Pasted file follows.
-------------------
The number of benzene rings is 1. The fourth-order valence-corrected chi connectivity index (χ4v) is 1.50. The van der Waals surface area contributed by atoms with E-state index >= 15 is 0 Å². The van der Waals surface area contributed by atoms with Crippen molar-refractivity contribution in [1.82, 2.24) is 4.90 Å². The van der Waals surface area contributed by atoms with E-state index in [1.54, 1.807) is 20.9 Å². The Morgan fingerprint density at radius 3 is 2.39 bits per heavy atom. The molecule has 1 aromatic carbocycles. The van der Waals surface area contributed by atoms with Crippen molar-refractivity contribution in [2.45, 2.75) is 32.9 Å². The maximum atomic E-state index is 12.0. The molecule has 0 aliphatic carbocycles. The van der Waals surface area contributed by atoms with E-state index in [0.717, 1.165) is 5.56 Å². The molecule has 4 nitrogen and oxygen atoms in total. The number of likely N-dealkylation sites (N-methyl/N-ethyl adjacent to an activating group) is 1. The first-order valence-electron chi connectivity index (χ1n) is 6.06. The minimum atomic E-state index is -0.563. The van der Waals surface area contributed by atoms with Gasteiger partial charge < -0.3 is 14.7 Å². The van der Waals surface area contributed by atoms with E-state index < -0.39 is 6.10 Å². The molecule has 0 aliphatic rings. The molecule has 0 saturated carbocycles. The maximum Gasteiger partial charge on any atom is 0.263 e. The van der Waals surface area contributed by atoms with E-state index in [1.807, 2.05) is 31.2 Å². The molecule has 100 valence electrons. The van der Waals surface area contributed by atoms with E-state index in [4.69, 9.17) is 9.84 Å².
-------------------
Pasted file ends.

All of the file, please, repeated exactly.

The number of benzene rings is 1. The fourth-order valence-corrected chi connectivity index (χ4v) is 1.50. The van der Waals surface area contributed by atoms with E-state index >= 15 is 0 Å². The van der Waals surface area contributed by atoms with Crippen molar-refractivity contribution in [1.82, 2.24) is 4.90 Å². The van der Waals surface area contributed by atoms with E-state index in [1.54, 1.807) is 20.9 Å². The Morgan fingerprint density at radius 3 is 2.39 bits per heavy atom. The molecule has 1 aromatic carbocycles. The van der Waals surface area contributed by atoms with Crippen molar-refractivity contribution in [2.45, 2.75) is 32.9 Å². The maximum atomic E-state index is 12.0. The molecule has 0 aliphatic carbocycles. The van der Waals surface area contributed by atoms with E-state index in [0.717, 1.165) is 5.56 Å². The molecule has 4 nitrogen and oxygen atoms in total. The number of likely N-dealkylation sites (N-methyl/N-ethyl adjacent to an activating group) is 1. The first-order valence-electron chi connectivity index (χ1n) is 6.06. The minimum atomic E-state index is -0.563. The van der Waals surface area contributed by atoms with Gasteiger partial charge < -0.3 is 14.7 Å². The van der Waals surface area contributed by atoms with E-state index < -0.39 is 6.10 Å². The molecule has 0 aliphatic rings. The molecule has 0 saturated carbocycles. The maximum Gasteiger partial charge on any atom is 0.263 e. The van der Waals surface area contributed by atoms with E-state index in [1.807, 2.05) is 31.2 Å². The molecule has 100 valence electrons. The van der Waals surface area contributed by atoms with E-state index in [4.69, 9.17) is 9.84 Å².